Chris Kott wrote:The ideas, programming, and architecture can be used on the macro scale as well. John mentioned 3D-printed cob, which I think is brilliant, by the way. I would love to see that in action in person.
But yes, I believe 3D printing is definitely forum-worthy, as it definitely has the potential to be applied to solve problems in a permacultural way. If enough posts can be tabulated to please the Google Gods, it should get it's own.
John C Daley wrote:Following up the bomblets concept.
SEED BALLS are already in use, they are made by mixing seeds and clay in a concrete mixer and then dried.
Once they are spread around, the seeds are protected from birds and ants etc until enough moisture is around to set off the seed.
Then BINGO and plant appears.
They can sit for months or even years.
ermaculture seed balls etc
Seed balls the easy way
The smartphone-controlled SCARA robotic printer used in this project is lightweight enough that only two people are needed to operate it. Casa Covida may be an experimental prototype for now, but Rael points out that the goal here is to ask vital questions about the limits of advanced technology and materials, and the possibilities of reviving ancient techniques and materials in a modern context, “In some ways, for me at least, this is a return to a particular origin and we’re taking the most primitive materials and combining them with the most sophisticated technology. But I actually see that in reverse: I see that mankind has been developing the use of mud for 10,000 years — it’s actually our most sophisticated material. And the way it works thermally, and the way it performs, and the way that it works environmentally is extremely sophisticated. The robotic arm is a crotchety, weird thing that’s always breaking down — that’s only existed for two years. It’s the least sophisticated technology we have for making a building.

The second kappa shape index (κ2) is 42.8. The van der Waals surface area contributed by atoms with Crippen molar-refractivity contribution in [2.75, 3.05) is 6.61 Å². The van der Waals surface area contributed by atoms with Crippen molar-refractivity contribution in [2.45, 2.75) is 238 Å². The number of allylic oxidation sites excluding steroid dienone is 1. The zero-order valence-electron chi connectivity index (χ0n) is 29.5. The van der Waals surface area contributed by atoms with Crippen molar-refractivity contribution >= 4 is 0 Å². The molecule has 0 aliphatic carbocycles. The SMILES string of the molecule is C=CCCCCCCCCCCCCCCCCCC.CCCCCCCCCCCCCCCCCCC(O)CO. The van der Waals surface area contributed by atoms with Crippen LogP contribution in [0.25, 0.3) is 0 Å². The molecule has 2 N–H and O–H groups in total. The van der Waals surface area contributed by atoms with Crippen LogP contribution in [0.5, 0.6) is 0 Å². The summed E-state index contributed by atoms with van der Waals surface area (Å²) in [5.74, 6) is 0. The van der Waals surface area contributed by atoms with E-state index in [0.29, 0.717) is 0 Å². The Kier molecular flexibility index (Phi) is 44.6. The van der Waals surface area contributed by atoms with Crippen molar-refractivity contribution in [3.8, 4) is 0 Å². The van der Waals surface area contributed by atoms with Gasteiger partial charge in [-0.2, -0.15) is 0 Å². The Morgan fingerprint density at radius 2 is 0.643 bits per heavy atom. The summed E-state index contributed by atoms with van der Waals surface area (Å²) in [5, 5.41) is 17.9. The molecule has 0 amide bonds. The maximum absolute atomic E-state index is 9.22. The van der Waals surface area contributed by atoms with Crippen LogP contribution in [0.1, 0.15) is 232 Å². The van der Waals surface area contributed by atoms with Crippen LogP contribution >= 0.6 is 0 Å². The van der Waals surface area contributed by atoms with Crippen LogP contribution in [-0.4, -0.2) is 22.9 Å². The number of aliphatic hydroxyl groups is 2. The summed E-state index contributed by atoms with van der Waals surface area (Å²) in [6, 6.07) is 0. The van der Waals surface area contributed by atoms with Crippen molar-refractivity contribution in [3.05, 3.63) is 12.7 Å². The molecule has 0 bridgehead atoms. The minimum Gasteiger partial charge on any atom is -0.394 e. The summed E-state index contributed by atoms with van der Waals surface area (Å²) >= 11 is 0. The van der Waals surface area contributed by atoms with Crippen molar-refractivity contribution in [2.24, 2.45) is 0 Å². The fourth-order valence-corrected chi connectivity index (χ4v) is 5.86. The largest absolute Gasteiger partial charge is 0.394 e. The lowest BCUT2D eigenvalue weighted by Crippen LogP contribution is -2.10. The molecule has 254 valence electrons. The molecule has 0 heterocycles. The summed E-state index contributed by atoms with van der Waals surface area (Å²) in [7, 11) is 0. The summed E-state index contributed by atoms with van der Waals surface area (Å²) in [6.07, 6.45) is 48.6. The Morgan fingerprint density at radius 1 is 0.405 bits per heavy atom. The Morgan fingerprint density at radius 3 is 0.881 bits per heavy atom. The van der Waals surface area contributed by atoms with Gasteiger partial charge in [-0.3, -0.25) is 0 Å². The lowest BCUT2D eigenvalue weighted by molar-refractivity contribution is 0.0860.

Simon Torsten wrote:You have always 3D printed.
The big push for 3D printing isa push for removing the human element.
Slip Form masonry:
John Weiland wrote:Does anyone know if 3D printing is, in any way, being fused with plastic recycling? I recall a thread some time ago about some movement and machinery that melts and re-molds plastic for new uses. Is there a 3D printer concept out there that has envisioned using waste plastic as a raw material that could be liquified and used in the printing?